$140 million to $160 million for 2012, but sales turned out to
be $838 million," said Michael Aberman, Regeneron's head of
strategy. "Our estimates were off. And you always hope that
happens again," he quipped.
Regeneron is in the process of taking Eylea to overseas
markets, where sales will be shared with partner Bayer AG
Aberman said Eylea sales can climb if it wins approval for
new conditions, especially diabetic macular edema, which some
analysts believe could provide sales as big as for treating
macular degeneration. But he also noted how that could make
Regeneron vulnerable in the case of competitive threats, safety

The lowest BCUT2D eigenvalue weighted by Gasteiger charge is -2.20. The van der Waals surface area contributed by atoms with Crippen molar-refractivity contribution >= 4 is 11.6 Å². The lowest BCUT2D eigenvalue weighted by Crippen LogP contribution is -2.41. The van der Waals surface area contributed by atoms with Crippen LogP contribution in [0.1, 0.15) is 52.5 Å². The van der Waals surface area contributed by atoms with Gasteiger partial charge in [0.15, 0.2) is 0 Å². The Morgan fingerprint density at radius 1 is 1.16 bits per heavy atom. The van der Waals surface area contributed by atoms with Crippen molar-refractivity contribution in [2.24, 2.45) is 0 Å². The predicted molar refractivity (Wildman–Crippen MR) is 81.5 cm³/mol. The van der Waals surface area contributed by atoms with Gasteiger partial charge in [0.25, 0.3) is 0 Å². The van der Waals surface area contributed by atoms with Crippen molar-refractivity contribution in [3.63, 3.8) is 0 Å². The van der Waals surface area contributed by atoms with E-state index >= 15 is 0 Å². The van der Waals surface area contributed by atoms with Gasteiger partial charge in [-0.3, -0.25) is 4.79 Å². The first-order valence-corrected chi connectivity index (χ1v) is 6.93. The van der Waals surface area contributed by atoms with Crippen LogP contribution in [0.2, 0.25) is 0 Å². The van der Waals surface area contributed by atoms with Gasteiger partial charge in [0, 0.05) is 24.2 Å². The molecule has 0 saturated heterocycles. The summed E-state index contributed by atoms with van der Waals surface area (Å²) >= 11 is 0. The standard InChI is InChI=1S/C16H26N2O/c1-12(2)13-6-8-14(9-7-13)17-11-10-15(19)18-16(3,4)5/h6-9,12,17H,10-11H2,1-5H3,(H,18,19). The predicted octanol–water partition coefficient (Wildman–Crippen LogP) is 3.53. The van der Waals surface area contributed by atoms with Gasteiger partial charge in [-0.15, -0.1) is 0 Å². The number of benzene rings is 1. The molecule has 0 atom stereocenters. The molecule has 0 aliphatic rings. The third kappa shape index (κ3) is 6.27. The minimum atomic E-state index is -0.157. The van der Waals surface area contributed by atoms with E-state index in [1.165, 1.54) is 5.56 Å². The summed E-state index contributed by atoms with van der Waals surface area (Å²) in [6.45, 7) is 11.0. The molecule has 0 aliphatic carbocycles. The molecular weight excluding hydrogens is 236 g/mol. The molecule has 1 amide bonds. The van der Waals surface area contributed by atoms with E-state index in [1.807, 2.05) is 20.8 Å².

problems or other setbacks.
"A large part of our valuation is hinged on Eylea and
certainly if something untoward were to happen with Eylea, that
would be a challenge for us and our investors," Aberman
acknowledged. "We're doing everything we can to minimize risks
by making sure our manufacturing is up to date, making sure we
do everything from a regulatory standpoint the right way and
from a commercial front."
One risk Regeneron faces is a patent battle in Europe with
Genentech, which alleges the active ingredients of Eylea and
Regeneron's recently approved Zaltrap colon cancer drug -- which
both target a protein called VEGF - infringe Genentech's patent
on anti-VEGF technology. Lucentis also works by blocking VEGF.
Moreover, other companies are trying to develop
more-sophisticated eye treatments. For instance, last year
privately held Ophthotech Corp reported promising results from a
mid-stage trial of its drug Fovista, which uses a different